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What's in a Face? Adaptations of the CPI Classroom Model for Teaching Hearing Impaired Participa

By Crisis Prevention Institute | 0 comments
What's in a Face? Adaptations of the CPI Classroom Model for Teaching Hearing Impaired Participa

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An integral part of the CPI program is an awareness of the paraverbal and verbal aspects of communication in working to deescalate and resolve a crisis situation. These aspects of communication are readily apparent to the hearing individual who uses them unconsciously. What about a deaf person who has never heard his/her own speech? Or the deaf person whose first language is NOT a spoken language, but a signed one? Are the paraverbal and verbal aspects of communication important to them?

 

In 1986 the CPI program was introduced at the American School for the Deaf (ASD). ASD is the oldest school for the deaf in the United States. It presently educates approximately 230 children, aged 2 to 21 years, in a regular academic, multiple handicapped hearing impaired and behaviorally focused program. Across these settings the students have a wide variety of natural communication styles ranging from American Sign Language (ASL) to straight English. Staff, who are also from a wide range of backgrounds, utilize a Total Communication approach which pairs spoken and signed languages. Nearly one-half of the school's enrollment is from cultural and racial minorities.

 

The Problem
While teaching the CPI concepts to deaf participants, several problems rapidly surfaced. What exactly did we mean by tone, volume and cadence? To our first class of deaf participants, these concepts meant nothing - nor did some of the aspects of the verbal continuum. A typical deaf child's response is to close the eyes and refuse to look. Remembering that the child cannot hear, what now, the participants asked? What does CPI recommend?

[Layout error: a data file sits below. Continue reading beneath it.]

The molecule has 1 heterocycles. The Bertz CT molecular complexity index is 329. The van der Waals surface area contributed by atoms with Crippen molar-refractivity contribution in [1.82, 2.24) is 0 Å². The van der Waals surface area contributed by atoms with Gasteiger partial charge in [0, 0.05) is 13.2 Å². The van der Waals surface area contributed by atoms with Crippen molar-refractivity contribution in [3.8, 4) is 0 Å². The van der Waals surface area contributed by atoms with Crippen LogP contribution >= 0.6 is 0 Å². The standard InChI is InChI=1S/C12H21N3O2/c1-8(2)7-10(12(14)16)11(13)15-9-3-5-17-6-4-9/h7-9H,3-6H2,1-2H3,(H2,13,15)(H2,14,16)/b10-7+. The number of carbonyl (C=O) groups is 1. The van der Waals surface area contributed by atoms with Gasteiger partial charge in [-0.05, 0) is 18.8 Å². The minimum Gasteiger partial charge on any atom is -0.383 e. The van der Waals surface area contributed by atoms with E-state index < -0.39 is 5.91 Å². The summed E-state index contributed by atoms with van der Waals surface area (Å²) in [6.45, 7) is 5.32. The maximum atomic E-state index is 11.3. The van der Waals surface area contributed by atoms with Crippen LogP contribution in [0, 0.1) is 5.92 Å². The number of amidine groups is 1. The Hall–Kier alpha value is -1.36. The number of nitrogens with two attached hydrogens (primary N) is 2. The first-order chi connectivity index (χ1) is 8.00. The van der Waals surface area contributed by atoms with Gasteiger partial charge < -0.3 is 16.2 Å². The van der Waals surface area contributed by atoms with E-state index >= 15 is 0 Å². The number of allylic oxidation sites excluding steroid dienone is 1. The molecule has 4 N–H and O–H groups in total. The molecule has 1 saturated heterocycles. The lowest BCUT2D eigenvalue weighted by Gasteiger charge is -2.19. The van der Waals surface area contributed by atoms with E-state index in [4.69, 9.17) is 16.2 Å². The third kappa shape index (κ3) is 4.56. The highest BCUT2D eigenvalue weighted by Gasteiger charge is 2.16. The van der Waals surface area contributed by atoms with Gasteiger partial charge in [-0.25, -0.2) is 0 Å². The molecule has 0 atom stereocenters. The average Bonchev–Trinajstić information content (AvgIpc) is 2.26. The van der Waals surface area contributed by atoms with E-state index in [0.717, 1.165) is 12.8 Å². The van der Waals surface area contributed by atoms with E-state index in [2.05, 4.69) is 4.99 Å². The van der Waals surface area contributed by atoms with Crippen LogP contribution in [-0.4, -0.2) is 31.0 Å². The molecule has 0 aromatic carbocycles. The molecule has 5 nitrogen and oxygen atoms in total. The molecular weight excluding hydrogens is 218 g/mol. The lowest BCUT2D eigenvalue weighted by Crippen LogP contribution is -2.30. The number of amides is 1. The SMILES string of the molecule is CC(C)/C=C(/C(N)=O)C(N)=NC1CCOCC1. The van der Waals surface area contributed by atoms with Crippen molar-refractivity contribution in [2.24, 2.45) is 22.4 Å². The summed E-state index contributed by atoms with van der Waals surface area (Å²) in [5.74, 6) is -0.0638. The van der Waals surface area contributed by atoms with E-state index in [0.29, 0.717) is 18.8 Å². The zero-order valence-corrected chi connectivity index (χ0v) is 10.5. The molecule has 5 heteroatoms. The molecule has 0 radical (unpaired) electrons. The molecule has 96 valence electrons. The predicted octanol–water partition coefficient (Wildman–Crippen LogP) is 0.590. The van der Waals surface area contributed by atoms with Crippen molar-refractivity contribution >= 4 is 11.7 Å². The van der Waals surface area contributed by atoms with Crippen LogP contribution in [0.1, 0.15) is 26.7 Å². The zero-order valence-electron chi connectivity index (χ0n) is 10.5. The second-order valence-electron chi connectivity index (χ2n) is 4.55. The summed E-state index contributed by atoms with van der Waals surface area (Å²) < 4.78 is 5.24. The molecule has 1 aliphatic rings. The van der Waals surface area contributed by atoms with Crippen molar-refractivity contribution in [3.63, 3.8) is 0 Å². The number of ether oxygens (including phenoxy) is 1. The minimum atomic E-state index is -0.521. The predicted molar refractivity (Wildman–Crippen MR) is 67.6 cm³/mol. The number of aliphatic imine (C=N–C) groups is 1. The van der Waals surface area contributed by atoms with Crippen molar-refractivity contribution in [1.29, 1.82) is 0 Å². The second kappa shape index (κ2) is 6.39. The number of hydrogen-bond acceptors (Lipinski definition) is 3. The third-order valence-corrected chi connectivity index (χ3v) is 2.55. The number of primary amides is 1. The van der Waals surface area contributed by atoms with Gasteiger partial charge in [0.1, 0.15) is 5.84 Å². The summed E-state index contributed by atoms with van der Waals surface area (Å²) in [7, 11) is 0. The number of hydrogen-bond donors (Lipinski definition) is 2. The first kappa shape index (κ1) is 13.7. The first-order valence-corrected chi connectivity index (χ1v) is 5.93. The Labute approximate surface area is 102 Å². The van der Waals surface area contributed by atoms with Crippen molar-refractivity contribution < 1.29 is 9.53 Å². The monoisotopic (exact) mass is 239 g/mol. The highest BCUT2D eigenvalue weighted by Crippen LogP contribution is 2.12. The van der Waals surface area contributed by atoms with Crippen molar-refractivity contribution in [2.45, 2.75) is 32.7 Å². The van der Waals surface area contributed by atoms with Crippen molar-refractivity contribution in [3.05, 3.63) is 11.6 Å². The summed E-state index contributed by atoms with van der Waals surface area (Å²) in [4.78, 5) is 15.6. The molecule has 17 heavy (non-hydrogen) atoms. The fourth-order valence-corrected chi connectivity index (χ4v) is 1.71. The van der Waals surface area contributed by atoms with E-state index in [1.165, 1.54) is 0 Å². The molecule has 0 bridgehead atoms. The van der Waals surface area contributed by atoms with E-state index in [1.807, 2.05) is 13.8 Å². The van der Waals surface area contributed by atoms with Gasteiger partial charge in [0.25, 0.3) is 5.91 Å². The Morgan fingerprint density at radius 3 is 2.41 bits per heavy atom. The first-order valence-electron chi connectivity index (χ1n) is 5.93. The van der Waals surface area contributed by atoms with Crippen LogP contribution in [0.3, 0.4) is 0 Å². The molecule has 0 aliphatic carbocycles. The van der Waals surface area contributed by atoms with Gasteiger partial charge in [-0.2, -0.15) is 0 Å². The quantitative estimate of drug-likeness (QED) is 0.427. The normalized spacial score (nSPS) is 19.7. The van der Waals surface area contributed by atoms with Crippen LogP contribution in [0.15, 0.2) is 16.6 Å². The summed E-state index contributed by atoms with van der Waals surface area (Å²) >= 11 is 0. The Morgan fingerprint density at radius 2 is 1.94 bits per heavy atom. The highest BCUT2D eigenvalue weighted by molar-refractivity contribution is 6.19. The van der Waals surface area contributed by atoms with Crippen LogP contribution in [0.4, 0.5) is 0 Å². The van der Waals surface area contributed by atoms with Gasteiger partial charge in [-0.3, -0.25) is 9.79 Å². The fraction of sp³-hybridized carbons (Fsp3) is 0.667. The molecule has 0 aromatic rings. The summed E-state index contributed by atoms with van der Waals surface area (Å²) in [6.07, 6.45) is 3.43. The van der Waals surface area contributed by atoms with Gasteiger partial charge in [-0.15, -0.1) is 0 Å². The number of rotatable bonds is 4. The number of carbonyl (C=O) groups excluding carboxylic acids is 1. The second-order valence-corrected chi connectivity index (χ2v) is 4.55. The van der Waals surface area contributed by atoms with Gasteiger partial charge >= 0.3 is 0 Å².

What Now?
With the help of our first class of deaf participants we addressed these issues head-on. We now include the following information in our teaching of the following information in our teaching of the Paraverbal and Verbal portions of the CPI classroom model. The response has been affirming and gratifying. Recognition of these communication differences has been instrumental in bringing some of ASD's oldest and most respected staff to the training program.

 

The Solution
We examined the concepts of tone, volume and cadence with the participants of our first class and generated the following corresponding elements in signed language:

 

Tone = facial expression;
Volume = size of sign language + facial expression;
Cadence/Rate = same, but with a different meaning.

 

Tone - When individuals cannot hear they must depend on the facial expression of the speaker to give them a clue as to the affect of the message. For example: A smiling teacher signing "stop" to a room full of deaf children is likely to be ignored. A stern expression paired with the same sign will command attention. For non-native speakers of sign this can be difficult to monitor. Appropriate tone matches the words signed with the facial expression.

 

Volume - One might assume that if the child cannot hear the staff member they will NOT understand the force behind the message. Provided it is NOT an everyday experience, raising one's voice to a hearing child will lead to increased attention. On the other hand, regular exposure to yelling leads hearing children to ignore both the message and the messenger. Deaf participants assured us the same is true for hearing impaired children. Stern faced staff who sign with a great deal of flourish tend to be ignored. Think of it this way: People, both hearing and deaf, sign in the area around the head and shoulders which approximates a window. In a way similar to raising one's voice, staff in a crisis tend to raise the volume signing much larger than this window area. The result is the same, the child ignores the communication. Appropriate volume stays in the window and demonstrates a match between facial expression and the message.